Broadcasters’ group shuts down

The Canadian Association of Broadcasters, a lobby group for television and radio stations, is shutting down this June, the victim of the ongoing war between cable broadcasters and over-the-air broadcasters. Both are fighting before the CRTC, and cluttering up the airwaves, over whether cable companies should charge us, the consumer, with fees to carry the over-the-air companies (CTV, Global, CBC). It’s a bit rich that the CBC would get a cent, given that we’re already paying close to a billion annually for it. Anyway, CAB is gone, and likely not to be missed by many.

Globe and Mail, February 25 2010

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Toronto Star/CanWest merger? Well, no.

Interesting oped piece in the Globe  putting forward a merger between CanWest and the Toronto Star. It’s worth a look, but I’m still of the opinion that the best thing to do with the CanWest dailies is break them up and let them be community focused (though I like the notion of CanWest rejoining CP). A counter argument comes from a Star blogger.

Globe and Mail, Feb. 19 2020

TheStarblogs, Feb. 19 2010

If you enjoy a rant….

… then you’ll enjoy a collection of rants. This from deadspin.com. Topic: NBC’s coverage of the Olympics, particularly what it chooses to broadcast live, and how much tape delay there is. Interesting; I thought NBC poured millions into research of coverage of the Beijing Olympics to figure out who to deliver what content on what platform, but they still seem to be stuck in traditonal TV broadcast mode: we’ll show the best story in primetime, and who cares what the results are, as long as we’ve got a heartwarming story to tell.

Deadspin, Feb. 17 2010

Media coverage of Olympics deeply conflicted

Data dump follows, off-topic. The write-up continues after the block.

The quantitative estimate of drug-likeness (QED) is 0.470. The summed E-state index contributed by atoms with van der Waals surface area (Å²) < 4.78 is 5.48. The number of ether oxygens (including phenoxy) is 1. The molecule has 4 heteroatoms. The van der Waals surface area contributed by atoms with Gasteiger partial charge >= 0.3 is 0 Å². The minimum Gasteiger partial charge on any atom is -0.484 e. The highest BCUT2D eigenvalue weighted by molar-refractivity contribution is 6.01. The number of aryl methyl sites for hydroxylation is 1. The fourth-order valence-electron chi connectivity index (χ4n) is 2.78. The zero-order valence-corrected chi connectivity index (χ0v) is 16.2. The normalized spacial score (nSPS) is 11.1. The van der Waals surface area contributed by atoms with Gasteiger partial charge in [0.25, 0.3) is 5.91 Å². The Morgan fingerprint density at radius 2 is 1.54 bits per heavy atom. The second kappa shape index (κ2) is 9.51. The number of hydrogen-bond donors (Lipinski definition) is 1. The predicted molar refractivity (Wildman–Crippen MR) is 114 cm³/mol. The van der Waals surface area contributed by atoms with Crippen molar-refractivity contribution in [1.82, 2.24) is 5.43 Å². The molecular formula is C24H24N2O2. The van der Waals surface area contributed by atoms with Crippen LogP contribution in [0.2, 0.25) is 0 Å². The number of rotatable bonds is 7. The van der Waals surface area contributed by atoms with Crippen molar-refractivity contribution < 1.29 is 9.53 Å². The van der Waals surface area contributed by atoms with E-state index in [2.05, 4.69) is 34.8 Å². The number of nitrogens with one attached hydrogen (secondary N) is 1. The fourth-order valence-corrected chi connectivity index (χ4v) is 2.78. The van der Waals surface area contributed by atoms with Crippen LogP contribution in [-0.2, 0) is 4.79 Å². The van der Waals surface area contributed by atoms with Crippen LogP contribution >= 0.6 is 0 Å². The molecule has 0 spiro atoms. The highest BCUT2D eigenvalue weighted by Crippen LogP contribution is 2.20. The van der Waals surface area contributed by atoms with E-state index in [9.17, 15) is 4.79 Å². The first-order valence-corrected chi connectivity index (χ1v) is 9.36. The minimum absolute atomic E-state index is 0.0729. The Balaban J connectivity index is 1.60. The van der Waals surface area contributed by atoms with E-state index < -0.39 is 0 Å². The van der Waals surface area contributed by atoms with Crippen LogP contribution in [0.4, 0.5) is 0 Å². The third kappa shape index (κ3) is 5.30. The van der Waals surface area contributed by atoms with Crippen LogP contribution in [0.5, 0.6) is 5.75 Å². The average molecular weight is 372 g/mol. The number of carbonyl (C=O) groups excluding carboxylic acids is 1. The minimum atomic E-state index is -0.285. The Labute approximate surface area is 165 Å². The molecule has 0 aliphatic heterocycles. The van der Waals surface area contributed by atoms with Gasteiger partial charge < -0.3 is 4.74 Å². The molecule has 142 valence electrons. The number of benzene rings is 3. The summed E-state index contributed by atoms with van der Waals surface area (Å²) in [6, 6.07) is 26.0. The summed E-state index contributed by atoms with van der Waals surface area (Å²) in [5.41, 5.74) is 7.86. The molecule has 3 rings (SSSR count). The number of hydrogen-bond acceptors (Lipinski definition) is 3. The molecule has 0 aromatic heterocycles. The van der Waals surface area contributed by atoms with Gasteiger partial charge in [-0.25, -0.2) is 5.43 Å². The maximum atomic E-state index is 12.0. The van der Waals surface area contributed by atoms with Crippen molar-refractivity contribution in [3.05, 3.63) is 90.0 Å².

It’s always interesting watching the media cover itself. They are hypersensitive, prickly and deeply conflicted by the nature of media sponsorships. So, today’s Globe has a Stephen Brunt sports column pointing out that criticism of luger deaths, malfunctioning Olympic flames, inept judging, bad ice etc. are all quite legitimate comments. Meanwhile, the front page has a column by Gary Mason saying it’s not really all that bad, and maybe perhaps media groupthink is taking place. I like the take from Georgia Straight occasional columnist David Eby, who points out the problems and perils  of media outlets who are official sponsors of something trying to provide objective coverage of the thing they are sponsors of, and usually ending up like the Globe: it’s bad, but it’s not really.

J-Source, February 16 2010

NDP slams Shaw’s bid on Global

It’s nice to see that media concentration in Canada is getting some attention from the political level. Arcane rules against foreign ownership make it very unlikely that anyone other than Canadian big business can buy an entity like Global. Bay Street is equally cautious, noting that Global is a high risk investment. Still, it’s only $65 million, which is chump change for a highly regulated monopoly. Here’s some advice to the new owners of Global TV: if you want to make money off this, why not put stuff on it that people actually want to watch? And that includes stuff happening locally.

Toronto Sun, Feb. 14 2010

Ack! No! A thousand times no!

So, the Report on Business says that Paul Godfrey is looking at bidding on the CanWest newspapers. Good. Maybe responsible management can save them. But this quote kills me:

“The group also includes at least six top CanWest executives willing to run the operation if the bid is successful. “If you take the list of 10 top executives … at least six or seven of them are there,” said one source familiar with the proposal.”

Good grief. Fire the entire board and executive suite, which ran the company into bankruptcy and saw its stock price plummet from $23 a share to $.23 a share before being delisted because it was, well, bankrupt. Can’t anyone see this emporer has no clothes and shouldn’t be rewarded for the dire strait this company is in? Please, Jimmy Pattison, buy it all, then whack all the deadwood. And slash, don’t slice.

Report on Business, Feb. 10 2010

Canwest not paying bills

Attached is a story about how Canwest is not paying freelancer writers, except after some duress and arguments with the court. I also know a guy in Regina who took a package from Canwest from their most recent round of layoffs and was advised he could have it lump sum or over several months. He chose several months. Bad choice: he got a letter saying Canwest was broke and he wasn’t getting anything more. I’m not a bankruptcy expert, but shouldn’t there be some simple human consideration for those who suffer from dumb management?

CBC, February 9 2010